Courtney Milan - Unveiled

Unveiled (Mills & Boon M&B) - Courtney Milan

This must be the only historical romance whose hero’s great weakness is his extreme dyslexia.

It was fairly well-paced and hot but we ultimately didn’t get along because of three themes existing in this novel, that I am not a fan of.

- ‘From the first moment he knew she was the one’: this meant to be and love from the first sight crap is just not for me. If you tell me on page one that he knew she was the one, then you don’t have to really build your characters and their relationship with each other because their fate is sealed. God, I know it is a romance novel and they will overcome all and be together in the end, I get that but convince me why they should!

- Hero who loves his heroine unfailingly from the first to the last page, not once doubting himself or her. It’s just boring. Give me hate, give me angst, give me indifference at least. I prefer when it’s the heroine who needs to do the work to win the hero’s heart because I have enough of men who are blindly in love with me in the real life, thank you very much.

- Heroine who needs her hero to validate her as a person. Now, I don’t mind my heroine a little damaged, even completely broken in the area of romantic relationships but I want her to be strong and secure in all the other spheres of her life. I want her to need the guy just for love and not to basically make her into a person. This whole thing in ‘Unveiled’ where the hero tells the heroine that ‘she matters, she is important’ and it causes her some epiphany that yes, in fact she is a human being and not a doormat, rubbed me the wrong way. Also, I found her behaviour to be inconsistent with her supposed personality. (Given her doormat-like qualities she should make a great servant that she is pretending to be, yet even though everything depends on her playing that role this is the only time she decides to shows some signs of having some cojones which would totally blow her cover if the hero wasn’t so daft /so much for his famed ‘instincts’/)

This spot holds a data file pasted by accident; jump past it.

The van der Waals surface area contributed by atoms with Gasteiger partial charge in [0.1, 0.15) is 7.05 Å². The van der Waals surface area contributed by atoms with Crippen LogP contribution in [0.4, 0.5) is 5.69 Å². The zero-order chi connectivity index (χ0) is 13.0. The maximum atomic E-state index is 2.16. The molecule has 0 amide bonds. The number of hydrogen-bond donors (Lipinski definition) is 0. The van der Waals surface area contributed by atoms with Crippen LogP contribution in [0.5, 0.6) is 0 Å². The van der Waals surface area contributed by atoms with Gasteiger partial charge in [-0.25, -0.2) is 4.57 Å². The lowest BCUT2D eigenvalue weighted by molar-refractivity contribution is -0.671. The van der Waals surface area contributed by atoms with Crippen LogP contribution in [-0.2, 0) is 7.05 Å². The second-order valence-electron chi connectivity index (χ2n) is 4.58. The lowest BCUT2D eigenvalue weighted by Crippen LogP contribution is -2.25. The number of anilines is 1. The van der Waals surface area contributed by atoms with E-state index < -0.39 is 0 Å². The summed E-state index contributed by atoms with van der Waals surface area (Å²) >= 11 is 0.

All of this probably tells you more about me than about the book. I guess, I do like to have the same story told to me over and over again. I just couldn’t fall in love with the hero. I found his seduction technique crass, he was just a creepy stalker really (but what to expect from a guy who from the first moment ‘knew’) and, I suppose, I prefer my men literate. However, I did enjoy the theme of loyalty conflict in ‘Unveiled’.